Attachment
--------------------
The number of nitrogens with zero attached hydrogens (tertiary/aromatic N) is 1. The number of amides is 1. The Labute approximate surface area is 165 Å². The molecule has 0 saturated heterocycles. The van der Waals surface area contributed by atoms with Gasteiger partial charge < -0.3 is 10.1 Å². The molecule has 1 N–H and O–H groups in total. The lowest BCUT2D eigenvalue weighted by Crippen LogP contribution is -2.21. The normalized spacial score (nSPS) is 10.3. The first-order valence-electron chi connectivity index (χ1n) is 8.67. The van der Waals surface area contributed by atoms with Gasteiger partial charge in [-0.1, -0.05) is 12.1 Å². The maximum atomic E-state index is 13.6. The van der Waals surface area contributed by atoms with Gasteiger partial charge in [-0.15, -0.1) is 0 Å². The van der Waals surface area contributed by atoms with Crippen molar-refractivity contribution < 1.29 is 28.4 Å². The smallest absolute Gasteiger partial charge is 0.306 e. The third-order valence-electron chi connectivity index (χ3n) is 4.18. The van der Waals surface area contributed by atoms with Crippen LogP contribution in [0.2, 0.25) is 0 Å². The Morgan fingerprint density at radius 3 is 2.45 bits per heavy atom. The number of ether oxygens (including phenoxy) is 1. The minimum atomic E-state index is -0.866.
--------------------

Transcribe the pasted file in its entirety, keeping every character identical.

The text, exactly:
The number of nitrogens with zero attached hydrogens (tertiary/aromatic N) is 1. The number of amides is 1. The Labute approximate surface area is 165 Å². The molecule has 0 saturated heterocycles. The van der Waals surface area contributed by atoms with Gasteiger partial charge < -0.3 is 10.1 Å². The molecule has 1 N–H and O–H groups in total. The lowest BCUT2D eigenvalue weighted by Crippen LogP contribution is -2.21. The normalized spacial score (nSPS) is 10.3. The first-order valence-electron chi connectivity index (χ1n) is 8.67. The van der Waals surface area contributed by atoms with Gasteiger partial charge in [-0.1, -0.05) is 12.1 Å². The maximum atomic E-state index is 13.6. The van der Waals surface area contributed by atoms with Gasteiger partial charge in [-0.15, -0.1) is 0 Å². The van der Waals surface area contributed by atoms with Crippen molar-refractivity contribution < 1.29 is 28.4 Å². The smallest absolute Gasteiger partial charge is 0.306 e. The third-order valence-electron chi connectivity index (χ3n) is 4.18. The van der Waals surface area contributed by atoms with Crippen LogP contribution in [0.2, 0.25) is 0 Å². The Morgan fingerprint density at radius 3 is 2.45 bits per heavy atom. The number of ether oxygens (including phenoxy) is 1. The minimum atomic E-state index is -0.866.